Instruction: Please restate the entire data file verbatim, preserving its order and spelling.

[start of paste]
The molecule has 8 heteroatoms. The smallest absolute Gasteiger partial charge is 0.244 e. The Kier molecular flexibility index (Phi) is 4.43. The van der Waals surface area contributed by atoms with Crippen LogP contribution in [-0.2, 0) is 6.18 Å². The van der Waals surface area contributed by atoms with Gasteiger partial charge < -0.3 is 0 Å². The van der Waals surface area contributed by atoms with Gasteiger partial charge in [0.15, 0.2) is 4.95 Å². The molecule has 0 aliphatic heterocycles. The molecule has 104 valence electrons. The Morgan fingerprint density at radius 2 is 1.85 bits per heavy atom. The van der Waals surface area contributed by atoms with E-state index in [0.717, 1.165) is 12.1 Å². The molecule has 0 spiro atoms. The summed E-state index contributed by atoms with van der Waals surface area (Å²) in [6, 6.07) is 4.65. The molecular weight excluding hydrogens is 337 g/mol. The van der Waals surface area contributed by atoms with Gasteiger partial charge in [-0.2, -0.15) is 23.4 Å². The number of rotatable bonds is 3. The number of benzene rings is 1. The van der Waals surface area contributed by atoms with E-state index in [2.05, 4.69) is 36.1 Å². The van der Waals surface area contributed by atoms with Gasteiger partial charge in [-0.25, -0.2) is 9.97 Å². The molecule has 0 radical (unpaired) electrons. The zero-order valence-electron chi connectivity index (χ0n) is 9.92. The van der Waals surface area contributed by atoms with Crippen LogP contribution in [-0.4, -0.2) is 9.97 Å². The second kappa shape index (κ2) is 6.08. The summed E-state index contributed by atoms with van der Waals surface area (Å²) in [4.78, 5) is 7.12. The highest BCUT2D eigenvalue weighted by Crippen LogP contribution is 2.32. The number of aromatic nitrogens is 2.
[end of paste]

The molecule has 8 heteroatoms. The smallest absolute Gasteiger partial charge is 0.244 e. The Kier molecular flexibility index (Phi) is 4.43. The van der Waals surface area contributed by atoms with Crippen LogP contribution in [-0.2, 0) is 6.18 Å². The van der Waals surface area contributed by atoms with Gasteiger partial charge < -0.3 is 0 Å². The van der Waals surface area contributed by atoms with Gasteiger partial charge in [0.15, 0.2) is 4.95 Å². The molecule has 0 aliphatic heterocycles. The molecule has 104 valence electrons. The Morgan fingerprint density at radius 2 is 1.85 bits per heavy atom. The van der Waals surface area contributed by atoms with E-state index in [0.717, 1.165) is 12.1 Å². The molecule has 0 spiro atoms. The summed E-state index contributed by atoms with van der Waals surface area (Å²) in [6, 6.07) is 4.65. The molecular weight excluding hydrogens is 337 g/mol. The van der Waals surface area contributed by atoms with Gasteiger partial charge in [-0.2, -0.15) is 23.4 Å². The number of rotatable bonds is 3. The number of benzene rings is 1. The van der Waals surface area contributed by atoms with E-state index in [2.05, 4.69) is 36.1 Å². The van der Waals surface area contributed by atoms with Gasteiger partial charge in [-0.25, -0.2) is 9.97 Å². The molecule has 0 radical (unpaired) electrons. The zero-order valence-electron chi connectivity index (χ0n) is 9.92. The van der Waals surface area contributed by atoms with Crippen LogP contribution in [-0.4, -0.2) is 9.97 Å². The second kappa shape index (κ2) is 6.08. The summed E-state index contributed by atoms with van der Waals surface area (Å²) in [4.78, 5) is 7.12. The highest BCUT2D eigenvalue weighted by Crippen LogP contribution is 2.32. The number of aromatic nitrogens is 2.